Marisa
Well, I know so much more but I’m still puzzled at her amazing capacity to know words….
Marisa’s blog “TEFL Matters” is located here.
This just in…I also had tagged Vicky Loras in the same meme.  Vicky is an Ontarian taking up residence in Zug, Switzerland now, owning her own school.  Here are her answers to my questions.

Doug’s Questions:

  1. When was the last time you backed up your computer? I think it was in March – unfortunately, it crashed and asked me if I would like to back it up. I wish I had done it earlier, but I managed to save the majority of my files.
  2. If you could speak any language other than English, what would it be? I wish I could speak Turkish and Finnish fluently. They have always been languages that I would love to learn. I started off with Turkish and hope to start Finnish too.
  3. Where would you go for your dream vacation? I would love to go to Corsica, because I have been told a lot and shown lots of photos by a French student of mine.
  4. Have you ever received a parking ticket? No, because I don’t drive! Ha ha!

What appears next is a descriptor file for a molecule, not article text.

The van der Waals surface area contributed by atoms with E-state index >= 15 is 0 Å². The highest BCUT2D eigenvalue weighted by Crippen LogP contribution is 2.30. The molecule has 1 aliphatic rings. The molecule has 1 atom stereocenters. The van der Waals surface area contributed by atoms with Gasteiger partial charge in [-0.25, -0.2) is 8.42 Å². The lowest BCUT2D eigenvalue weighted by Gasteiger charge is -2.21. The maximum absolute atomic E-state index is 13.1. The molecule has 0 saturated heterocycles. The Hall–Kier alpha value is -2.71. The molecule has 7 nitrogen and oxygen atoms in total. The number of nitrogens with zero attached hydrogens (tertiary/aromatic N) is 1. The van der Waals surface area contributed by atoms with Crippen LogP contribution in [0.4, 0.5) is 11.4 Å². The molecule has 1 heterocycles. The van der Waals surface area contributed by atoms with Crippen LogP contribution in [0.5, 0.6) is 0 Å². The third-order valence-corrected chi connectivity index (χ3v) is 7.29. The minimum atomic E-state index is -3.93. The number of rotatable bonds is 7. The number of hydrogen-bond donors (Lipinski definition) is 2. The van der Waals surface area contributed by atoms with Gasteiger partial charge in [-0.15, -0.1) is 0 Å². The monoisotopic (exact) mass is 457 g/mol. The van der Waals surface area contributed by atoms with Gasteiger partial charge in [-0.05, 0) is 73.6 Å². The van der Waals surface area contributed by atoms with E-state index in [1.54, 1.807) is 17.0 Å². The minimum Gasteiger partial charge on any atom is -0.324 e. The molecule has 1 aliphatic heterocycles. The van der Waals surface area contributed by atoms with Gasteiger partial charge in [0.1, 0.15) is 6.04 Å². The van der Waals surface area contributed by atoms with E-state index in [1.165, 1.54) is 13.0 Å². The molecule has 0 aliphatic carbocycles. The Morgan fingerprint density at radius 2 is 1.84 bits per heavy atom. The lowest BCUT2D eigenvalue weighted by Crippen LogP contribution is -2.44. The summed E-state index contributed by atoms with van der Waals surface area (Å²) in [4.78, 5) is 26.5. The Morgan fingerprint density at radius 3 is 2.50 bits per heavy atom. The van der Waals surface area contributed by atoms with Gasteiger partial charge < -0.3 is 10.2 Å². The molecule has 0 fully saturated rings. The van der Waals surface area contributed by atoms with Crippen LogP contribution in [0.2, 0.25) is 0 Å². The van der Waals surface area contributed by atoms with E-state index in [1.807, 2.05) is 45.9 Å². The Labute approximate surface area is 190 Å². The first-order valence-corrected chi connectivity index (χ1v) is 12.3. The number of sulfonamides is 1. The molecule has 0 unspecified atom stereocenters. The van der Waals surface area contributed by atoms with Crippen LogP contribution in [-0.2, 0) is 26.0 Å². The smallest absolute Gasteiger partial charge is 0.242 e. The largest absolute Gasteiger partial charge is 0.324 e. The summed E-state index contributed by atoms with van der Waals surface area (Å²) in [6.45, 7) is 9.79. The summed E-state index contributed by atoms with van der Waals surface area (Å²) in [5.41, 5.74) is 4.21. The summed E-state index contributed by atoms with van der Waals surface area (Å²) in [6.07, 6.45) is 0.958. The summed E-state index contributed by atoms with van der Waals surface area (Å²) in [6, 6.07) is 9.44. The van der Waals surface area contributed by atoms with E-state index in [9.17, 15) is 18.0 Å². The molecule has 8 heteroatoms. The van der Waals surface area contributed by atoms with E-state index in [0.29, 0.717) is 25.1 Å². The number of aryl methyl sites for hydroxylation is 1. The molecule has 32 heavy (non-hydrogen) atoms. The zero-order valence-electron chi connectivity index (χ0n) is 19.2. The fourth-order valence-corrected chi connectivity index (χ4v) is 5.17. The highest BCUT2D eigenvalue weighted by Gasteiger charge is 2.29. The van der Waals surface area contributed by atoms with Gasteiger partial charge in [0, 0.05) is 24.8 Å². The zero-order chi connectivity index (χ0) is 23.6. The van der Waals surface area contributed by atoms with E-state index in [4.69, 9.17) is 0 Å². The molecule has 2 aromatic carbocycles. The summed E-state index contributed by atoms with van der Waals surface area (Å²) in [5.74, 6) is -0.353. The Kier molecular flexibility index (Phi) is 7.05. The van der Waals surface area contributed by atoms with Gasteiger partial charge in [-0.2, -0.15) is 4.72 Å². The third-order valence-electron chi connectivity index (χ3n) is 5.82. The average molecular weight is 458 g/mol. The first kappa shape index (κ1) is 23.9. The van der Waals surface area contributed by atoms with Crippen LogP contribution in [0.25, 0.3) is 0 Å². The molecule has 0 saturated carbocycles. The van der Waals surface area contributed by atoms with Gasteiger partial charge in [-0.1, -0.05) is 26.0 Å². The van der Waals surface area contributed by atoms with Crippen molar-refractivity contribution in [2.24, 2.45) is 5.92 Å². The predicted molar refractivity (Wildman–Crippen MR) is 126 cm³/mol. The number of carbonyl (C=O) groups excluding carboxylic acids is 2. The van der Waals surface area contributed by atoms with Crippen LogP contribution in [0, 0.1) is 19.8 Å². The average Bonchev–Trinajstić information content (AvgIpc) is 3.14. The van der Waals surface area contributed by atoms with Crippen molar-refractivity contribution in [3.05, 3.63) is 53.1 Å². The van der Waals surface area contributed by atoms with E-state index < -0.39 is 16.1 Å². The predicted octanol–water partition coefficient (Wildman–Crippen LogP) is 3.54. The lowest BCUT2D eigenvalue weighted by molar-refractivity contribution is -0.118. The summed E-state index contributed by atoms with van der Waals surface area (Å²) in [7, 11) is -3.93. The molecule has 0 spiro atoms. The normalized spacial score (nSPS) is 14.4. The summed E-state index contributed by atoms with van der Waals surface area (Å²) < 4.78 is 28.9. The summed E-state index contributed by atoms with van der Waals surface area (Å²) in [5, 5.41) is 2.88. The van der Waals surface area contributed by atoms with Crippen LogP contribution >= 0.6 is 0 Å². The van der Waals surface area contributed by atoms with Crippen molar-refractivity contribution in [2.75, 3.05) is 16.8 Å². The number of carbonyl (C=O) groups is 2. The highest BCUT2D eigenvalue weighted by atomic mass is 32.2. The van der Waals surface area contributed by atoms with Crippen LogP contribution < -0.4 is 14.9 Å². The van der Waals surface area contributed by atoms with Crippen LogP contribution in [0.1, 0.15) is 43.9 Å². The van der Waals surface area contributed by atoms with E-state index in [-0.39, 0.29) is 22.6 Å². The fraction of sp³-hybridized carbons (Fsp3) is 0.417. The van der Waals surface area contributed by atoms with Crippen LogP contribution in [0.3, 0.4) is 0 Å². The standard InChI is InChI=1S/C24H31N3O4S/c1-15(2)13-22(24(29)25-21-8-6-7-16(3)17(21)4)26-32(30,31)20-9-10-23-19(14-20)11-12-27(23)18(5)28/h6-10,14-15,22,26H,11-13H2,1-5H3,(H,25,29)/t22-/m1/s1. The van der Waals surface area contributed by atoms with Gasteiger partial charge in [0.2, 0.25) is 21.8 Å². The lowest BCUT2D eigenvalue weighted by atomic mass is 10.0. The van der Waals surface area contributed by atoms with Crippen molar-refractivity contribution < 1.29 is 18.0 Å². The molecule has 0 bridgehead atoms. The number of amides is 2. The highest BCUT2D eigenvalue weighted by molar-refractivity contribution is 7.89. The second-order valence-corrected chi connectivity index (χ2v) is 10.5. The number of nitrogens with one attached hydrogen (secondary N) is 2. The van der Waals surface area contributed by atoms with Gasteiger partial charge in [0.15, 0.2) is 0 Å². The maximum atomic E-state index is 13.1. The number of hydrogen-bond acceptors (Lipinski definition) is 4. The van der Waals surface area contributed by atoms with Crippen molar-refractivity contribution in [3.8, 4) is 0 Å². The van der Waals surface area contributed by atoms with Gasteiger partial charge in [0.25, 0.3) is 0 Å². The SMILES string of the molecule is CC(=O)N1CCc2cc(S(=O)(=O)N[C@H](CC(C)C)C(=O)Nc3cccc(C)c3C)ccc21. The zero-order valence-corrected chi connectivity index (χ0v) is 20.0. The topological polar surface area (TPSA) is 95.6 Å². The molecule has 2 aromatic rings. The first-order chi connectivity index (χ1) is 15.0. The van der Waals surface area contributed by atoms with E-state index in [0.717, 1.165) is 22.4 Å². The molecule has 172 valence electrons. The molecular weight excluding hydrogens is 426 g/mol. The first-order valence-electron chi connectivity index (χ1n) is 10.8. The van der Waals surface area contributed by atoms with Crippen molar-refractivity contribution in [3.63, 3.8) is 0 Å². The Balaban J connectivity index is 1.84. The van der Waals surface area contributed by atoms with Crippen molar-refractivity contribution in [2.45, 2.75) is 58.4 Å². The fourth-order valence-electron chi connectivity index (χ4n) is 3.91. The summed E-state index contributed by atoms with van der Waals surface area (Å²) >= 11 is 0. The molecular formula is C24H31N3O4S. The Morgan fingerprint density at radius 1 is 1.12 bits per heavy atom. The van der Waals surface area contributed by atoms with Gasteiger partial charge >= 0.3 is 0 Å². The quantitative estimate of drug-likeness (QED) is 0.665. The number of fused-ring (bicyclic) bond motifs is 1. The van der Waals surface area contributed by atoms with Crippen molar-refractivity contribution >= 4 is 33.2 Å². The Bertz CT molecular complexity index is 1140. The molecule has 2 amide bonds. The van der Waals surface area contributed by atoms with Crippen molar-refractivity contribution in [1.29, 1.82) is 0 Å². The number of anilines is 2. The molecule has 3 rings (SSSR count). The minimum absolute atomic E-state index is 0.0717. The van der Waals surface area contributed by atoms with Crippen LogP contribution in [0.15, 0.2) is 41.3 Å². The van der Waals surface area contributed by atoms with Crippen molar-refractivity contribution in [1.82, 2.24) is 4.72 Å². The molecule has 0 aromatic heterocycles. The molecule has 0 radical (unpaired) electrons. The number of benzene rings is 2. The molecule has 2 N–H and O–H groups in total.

5. You’re in control of the thermostat. What’s your ideal room temperature? Really warm, because I get cold easily.
  6. Have you ever taken an online course? I have – it was a 60-hour TEFL (Teaching English as a Foreign Language) course which I enjoyed immensely, and a Grammar one too.
  7. What was the last educational conference that you attended? It was the IATEFL BESIG (Buisiness English) conference in Prague, in November. I loved the sessions, the conversations that emerged from them – but my only disappointment was that I didn’t manage to see Prague almost at all, as I was there for only two and a half days.
  8. When was the last time you were in a public library? Very recently – it is one f my favourite places to be : )
  9. Have you ever dabbled with Linux? No ; )